Vegetation structure and microhabitat availability and diversity affect ant assemblage diversity, growth, and dispersal. In this study, we described assemblages of ants nesting in twigs found in the leaf litter, comparing nest characteristics and ant colony sizes among different vegetation habitats at a regional scale. Twigs were collected in urban parks, Eucalyptus plantations, and preserved areas of native Atlantic Forest. We measured the twigs, counted the number of ant colonies, and estimated canopy openness. A total of 51,213 ants from 22 genera and 61 species were recorded. We collected 74, 141, and 283 nests in urban parks, Eucalyptus plantations, and native forest areas, respectively. The richest genera were Pheidole, Camponotus, and Solenopsis. Linepithema neotropicum, Gnamptogenys striatula, and Solenopsis sp.2 were recorded in all study areas. We found only one invasive species, Cardiocondyla wroughtonii. Typically, the canopy in urban park areas was more open, and these areas had lower species richness, lower rate of twig occupancy, and smaller diameter twigs occupied by smaller colonies compared to Eucalyptus plantations or native forest. Ant assemblages were determined mainly by vegetation habitat, followed by twig characteristics. As many ant species use twigs as nest site, twigs are critical habitats for maintaining ant diversity in the leaf litter of areas with varying degrees of complexity in the vegetation structure. However, the availability of twigs as nest resource depended on vegetation structure. In addition, twigs may increase the area occupied by the colonies of some ant species, including Wasmannia auropunctata, which was very frequent in urban parks.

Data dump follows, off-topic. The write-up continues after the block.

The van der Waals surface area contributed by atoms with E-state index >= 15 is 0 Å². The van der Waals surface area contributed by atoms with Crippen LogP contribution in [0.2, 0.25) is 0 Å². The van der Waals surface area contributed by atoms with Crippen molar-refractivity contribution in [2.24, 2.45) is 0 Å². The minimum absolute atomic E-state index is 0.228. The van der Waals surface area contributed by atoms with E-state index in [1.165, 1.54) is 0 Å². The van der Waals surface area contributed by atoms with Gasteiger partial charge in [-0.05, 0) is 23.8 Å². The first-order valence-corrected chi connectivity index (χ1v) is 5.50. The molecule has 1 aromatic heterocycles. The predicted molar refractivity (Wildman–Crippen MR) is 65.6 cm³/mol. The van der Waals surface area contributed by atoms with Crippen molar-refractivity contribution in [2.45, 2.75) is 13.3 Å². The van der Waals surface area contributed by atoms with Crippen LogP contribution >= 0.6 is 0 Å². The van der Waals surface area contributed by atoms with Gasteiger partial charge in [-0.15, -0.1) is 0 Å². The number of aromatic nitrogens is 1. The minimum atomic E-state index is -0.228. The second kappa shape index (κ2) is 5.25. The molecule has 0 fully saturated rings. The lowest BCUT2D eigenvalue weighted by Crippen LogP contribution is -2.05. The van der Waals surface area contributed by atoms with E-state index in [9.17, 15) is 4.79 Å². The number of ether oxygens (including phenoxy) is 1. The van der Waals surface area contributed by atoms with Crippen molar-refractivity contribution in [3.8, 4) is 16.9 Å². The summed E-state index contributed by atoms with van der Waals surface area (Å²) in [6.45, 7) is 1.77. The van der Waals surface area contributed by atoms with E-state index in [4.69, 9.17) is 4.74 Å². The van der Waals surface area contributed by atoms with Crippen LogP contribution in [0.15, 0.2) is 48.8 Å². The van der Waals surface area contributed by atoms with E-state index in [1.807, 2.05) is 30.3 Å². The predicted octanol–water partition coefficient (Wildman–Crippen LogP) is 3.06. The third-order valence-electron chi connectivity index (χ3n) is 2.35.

One of the goals of community ecology studies is to understand the relationship between species diversity (communities, homogeneity, and inter- and intraspecific interactions) and abiotic components (Begon, Townsend, & Harper, 2007). Species richness and composition are ecological parameters directly related to environmental (Martins, Almeida, Mayhé-Nunes, & Vargas, 2011), especially to microhabitats (Buczkowski & Richmond, 2012) and complexity of soil (Ossola, Nash, Christie, Hahs, & Livesley, 2015).